Monday, July 16, 2012
July is the cruelest month for recent law school graduates. State bar exams next week are make-or-break affairs, determining how many will be allowed to practice law. Those exams once set a graduate on the path to a lifelong career. Not anymore. A huge number of new graduates, if lucky enough to find work, will not be employed in legal jobs that require passing the bar.
Only 55% of 43,735 graduates in 2011 had a law-related job nine months after graduation, said William Henderson of the Indiana University Maurer School of Law, who analyzed recent data from the ABA. 28% were unemployed or underemployed. And at the 20 law schools with the highest employment, 83% of graduates were working as lawyers. At the bottom 20, it was a dismal 31%.
These numbers are far worse than jobs data going back a generation and should be a deep embarrassment to law schools, which have been churning out more graduates than the economy can employ, indulging themselves in copious revenues that higher tuitions and bigger classes bring in. A growing list of deans acknowledge that legal education is facing an existential crisis, but the transformation to a more sustainable model will be difficult and messy. ... Law schools will be crushed if they don’t remake themselves, said Frank Wu, dean of Hastings College of the Law at the University of California in San Francisco. “This is Detroit in the 1970s: change or die.”
Hastings, for example, is reducing the number of its J.D. students by 20% in the next three years. It trimmed staff jobs to cut costs, and it increased the teaching load of each faculty member by 20% to reduce the need for adjunct professors, among other reasons. But Mr. Wu says the school has no plans to cut the size of its full-time faculty or its compensation or tuition -- and tuition is an unavoidable problem.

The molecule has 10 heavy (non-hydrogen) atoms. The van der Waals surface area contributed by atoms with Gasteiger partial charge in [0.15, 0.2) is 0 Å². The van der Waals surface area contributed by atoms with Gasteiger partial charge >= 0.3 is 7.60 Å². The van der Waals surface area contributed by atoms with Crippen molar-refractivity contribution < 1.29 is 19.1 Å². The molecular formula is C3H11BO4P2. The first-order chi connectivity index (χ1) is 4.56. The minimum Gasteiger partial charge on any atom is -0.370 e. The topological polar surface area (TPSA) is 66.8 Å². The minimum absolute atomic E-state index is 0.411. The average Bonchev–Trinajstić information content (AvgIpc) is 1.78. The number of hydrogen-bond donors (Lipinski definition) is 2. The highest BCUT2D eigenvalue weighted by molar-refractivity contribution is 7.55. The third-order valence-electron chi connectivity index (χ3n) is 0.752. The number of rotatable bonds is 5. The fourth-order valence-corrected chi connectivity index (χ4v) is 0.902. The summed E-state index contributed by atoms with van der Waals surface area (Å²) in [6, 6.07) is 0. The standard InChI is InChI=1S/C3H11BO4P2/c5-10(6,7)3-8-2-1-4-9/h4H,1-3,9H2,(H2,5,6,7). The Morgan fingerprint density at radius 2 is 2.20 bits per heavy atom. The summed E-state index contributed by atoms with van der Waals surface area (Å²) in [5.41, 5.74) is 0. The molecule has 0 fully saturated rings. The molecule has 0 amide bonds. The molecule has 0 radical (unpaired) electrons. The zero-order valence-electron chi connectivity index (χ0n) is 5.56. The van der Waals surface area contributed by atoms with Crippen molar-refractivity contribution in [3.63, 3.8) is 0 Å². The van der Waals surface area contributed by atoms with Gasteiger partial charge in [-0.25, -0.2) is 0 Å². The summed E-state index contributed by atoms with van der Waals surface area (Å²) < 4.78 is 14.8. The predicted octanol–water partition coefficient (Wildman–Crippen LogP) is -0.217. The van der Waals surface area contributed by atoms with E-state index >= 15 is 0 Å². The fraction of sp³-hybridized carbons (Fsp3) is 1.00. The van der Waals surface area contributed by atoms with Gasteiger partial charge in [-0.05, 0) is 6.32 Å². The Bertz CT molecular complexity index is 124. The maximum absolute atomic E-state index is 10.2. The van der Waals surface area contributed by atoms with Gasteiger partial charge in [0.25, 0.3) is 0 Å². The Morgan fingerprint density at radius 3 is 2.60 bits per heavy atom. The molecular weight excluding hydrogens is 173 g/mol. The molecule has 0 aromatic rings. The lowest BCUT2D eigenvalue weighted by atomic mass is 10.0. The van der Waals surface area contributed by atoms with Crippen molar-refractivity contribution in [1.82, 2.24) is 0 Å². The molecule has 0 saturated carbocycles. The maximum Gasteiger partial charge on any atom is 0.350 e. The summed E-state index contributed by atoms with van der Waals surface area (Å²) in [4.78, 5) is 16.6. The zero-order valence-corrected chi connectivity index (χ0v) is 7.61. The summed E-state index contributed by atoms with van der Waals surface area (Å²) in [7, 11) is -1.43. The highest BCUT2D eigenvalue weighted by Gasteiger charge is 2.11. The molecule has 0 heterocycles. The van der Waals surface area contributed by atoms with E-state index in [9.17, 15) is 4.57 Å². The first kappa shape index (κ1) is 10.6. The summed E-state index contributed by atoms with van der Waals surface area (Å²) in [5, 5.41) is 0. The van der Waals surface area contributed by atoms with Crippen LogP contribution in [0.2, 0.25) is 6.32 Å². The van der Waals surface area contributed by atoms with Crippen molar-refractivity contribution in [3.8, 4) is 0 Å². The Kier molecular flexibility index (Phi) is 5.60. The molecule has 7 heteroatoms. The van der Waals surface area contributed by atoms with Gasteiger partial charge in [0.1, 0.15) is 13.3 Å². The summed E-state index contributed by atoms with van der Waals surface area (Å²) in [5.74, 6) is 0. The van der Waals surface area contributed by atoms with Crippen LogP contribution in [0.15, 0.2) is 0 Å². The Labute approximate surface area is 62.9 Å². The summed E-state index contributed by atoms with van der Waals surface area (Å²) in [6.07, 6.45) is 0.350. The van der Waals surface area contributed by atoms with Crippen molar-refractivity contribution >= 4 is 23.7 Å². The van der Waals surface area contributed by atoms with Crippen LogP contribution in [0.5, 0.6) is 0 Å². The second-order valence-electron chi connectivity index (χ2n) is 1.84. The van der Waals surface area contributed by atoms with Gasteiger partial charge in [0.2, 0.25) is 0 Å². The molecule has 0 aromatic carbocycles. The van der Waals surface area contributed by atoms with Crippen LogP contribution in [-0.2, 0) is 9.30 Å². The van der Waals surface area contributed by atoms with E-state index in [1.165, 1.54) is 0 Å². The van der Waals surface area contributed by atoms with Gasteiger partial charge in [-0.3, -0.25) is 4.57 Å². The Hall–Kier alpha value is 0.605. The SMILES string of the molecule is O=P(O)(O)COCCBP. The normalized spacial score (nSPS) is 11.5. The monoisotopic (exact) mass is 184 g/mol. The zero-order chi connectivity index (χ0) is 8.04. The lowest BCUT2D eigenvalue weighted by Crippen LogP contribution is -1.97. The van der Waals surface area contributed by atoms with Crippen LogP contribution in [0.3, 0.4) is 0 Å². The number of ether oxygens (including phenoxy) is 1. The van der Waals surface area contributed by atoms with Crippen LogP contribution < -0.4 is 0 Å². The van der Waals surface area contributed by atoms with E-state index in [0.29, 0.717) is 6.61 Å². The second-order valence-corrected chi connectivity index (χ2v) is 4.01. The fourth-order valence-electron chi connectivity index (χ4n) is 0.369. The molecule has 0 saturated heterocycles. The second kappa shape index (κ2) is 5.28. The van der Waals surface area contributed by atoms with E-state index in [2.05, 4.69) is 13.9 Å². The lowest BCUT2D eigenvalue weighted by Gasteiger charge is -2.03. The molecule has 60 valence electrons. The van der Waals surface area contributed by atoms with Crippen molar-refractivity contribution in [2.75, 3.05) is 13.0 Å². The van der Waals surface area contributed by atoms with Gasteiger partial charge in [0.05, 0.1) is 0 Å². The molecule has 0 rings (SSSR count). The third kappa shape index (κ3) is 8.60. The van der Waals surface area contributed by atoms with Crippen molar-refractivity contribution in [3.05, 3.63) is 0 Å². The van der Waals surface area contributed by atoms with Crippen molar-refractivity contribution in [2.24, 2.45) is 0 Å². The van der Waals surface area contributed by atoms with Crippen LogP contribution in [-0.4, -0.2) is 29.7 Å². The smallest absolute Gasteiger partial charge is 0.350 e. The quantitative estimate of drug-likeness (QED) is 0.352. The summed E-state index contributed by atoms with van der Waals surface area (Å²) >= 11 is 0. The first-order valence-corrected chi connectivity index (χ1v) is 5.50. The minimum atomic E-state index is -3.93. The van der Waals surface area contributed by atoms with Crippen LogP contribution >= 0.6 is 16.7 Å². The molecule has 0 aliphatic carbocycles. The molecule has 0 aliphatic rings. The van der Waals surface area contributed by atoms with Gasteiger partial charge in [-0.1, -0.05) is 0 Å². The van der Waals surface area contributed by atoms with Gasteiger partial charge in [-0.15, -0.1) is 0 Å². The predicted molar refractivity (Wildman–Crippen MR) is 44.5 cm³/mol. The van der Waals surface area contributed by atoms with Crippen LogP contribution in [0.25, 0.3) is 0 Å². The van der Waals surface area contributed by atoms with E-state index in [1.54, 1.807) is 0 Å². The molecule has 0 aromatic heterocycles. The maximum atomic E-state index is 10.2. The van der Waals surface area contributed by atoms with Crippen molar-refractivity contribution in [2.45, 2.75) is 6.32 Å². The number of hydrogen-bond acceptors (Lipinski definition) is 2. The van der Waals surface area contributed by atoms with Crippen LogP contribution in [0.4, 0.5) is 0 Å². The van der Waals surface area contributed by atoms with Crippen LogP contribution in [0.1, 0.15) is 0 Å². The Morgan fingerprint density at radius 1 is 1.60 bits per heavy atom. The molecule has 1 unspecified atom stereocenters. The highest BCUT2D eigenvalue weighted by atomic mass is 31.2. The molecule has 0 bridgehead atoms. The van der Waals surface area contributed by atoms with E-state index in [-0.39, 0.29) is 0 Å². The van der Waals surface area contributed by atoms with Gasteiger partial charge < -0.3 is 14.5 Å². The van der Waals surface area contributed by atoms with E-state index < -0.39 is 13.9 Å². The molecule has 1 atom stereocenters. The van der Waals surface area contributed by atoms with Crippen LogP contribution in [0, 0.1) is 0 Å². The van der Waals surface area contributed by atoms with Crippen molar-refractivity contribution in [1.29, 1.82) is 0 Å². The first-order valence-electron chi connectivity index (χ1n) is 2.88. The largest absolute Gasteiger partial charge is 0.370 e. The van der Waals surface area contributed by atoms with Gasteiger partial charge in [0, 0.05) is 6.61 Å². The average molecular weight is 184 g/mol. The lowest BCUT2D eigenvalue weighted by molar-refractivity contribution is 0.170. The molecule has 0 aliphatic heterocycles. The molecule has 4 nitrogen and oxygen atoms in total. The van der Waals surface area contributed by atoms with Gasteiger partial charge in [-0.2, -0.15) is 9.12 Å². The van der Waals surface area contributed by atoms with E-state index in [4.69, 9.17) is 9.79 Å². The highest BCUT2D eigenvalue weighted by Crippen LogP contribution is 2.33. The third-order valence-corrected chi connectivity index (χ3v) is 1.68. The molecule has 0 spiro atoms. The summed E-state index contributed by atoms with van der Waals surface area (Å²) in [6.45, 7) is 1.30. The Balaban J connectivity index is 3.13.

Brian Tamanaha reports in “Failing Law Schools” that in-state annual tuition at public law schools rose to an average of $18,472 in 2009 from $2,006 in 1985, and tuition at private law schools increased to $35,743 from $7,526. A lot of money went to raising faculty salaries. With salary and summer pay, the average now is likely close to $170,000 -- and some law professors make $350,000 or more.
As tuition has soared, so has student debt. Nearly 9 out of 10 graduates have sizable debt, with $98,500 the average for the class of 2010, or about $1,200 a month in loan payments over 10 years. Most schools and many students have banked on students’ being able to pay back enormous loans with ample salaries, but that flawed model is irretrievably broken.
It will be hard for any school to alter its cost structure without making substantial changes to its faculty and pay. ... The ABA, which accredits law schools, could help by allowing much more experimentation and differentiation among schools -- and by being much more skeptical of diploma mills. ... Law schools need to be pragmatic, ... finding ways to ensure that graduates can afford to take jobs where the salary is less important than the impact.